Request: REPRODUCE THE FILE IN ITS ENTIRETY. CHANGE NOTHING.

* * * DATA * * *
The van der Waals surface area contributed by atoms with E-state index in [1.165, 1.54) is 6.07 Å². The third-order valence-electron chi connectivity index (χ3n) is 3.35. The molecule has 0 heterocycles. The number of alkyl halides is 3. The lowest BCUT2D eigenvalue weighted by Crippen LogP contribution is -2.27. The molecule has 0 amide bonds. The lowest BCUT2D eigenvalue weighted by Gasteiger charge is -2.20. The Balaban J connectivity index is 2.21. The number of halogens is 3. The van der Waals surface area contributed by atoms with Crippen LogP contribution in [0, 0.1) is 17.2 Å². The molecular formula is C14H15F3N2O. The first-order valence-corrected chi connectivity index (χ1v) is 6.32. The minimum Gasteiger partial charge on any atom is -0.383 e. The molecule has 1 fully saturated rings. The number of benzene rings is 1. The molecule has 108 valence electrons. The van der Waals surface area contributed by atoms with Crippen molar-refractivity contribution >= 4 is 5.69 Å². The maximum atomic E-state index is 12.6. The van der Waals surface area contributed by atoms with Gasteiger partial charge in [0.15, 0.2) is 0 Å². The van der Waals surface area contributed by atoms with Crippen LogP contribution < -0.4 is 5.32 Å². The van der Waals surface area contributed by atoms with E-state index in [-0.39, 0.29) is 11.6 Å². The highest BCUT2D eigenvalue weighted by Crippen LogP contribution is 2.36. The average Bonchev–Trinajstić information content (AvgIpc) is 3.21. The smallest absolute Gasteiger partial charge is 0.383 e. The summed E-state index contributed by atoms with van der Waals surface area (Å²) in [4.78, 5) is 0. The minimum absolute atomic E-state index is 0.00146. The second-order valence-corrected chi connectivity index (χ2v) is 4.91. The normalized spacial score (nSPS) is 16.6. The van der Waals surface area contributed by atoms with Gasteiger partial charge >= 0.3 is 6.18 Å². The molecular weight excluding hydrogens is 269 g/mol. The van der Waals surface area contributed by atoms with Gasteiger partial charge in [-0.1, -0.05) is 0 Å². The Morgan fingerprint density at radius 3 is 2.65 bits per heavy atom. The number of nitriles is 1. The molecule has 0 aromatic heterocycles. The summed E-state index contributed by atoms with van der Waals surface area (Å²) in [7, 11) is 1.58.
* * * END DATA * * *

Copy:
The van der Waals surface area contributed by atoms with E-state index in [1.165, 1.54) is 6.07 Å². The third-order valence-electron chi connectivity index (χ3n) is 3.35. The molecule has 0 heterocycles. The number of alkyl halides is 3. The lowest BCUT2D eigenvalue weighted by Crippen LogP contribution is -2.27. The molecule has 0 amide bonds. The lowest BCUT2D eigenvalue weighted by Gasteiger charge is -2.20. The Balaban J connectivity index is 2.21. The number of halogens is 3. The van der Waals surface area contributed by atoms with Crippen LogP contribution in [0, 0.1) is 17.2 Å². The molecular formula is C14H15F3N2O. The first-order valence-corrected chi connectivity index (χ1v) is 6.32. The minimum Gasteiger partial charge on any atom is -0.383 e. The molecule has 1 fully saturated rings. The number of benzene rings is 1. The molecule has 108 valence electrons. The van der Waals surface area contributed by atoms with Crippen molar-refractivity contribution >= 4 is 5.69 Å². The maximum atomic E-state index is 12.6. The van der Waals surface area contributed by atoms with Gasteiger partial charge in [0.15, 0.2) is 0 Å². The van der Waals surface area contributed by atoms with Crippen LogP contribution < -0.4 is 5.32 Å². The van der Waals surface area contributed by atoms with E-state index in [-0.39, 0.29) is 11.6 Å². The highest BCUT2D eigenvalue weighted by Crippen LogP contribution is 2.36. The average Bonchev–Trinajstić information content (AvgIpc) is 3.21. The smallest absolute Gasteiger partial charge is 0.383 e. The summed E-state index contributed by atoms with van der Waals surface area (Å²) in [4.78, 5) is 0. The minimum absolute atomic E-state index is 0.00146. The second-order valence-corrected chi connectivity index (χ2v) is 4.91. The normalized spacial score (nSPS) is 16.6. The van der Waals surface area contributed by atoms with Gasteiger partial charge >= 0.3 is 6.18 Å². The molecular weight excluding hydrogens is 269 g/mol. The van der Waals surface area contributed by atoms with Gasteiger partial charge in [-0.1, -0.05) is 0 Å². The Morgan fingerprint density at radius 3 is 2.65 bits per heavy atom. The number of nitriles is 1. The molecule has 0 aromatic heterocycles. The summed E-state index contributed by atoms with van der Waals surface area (Å²) in [7, 11) is 1.58.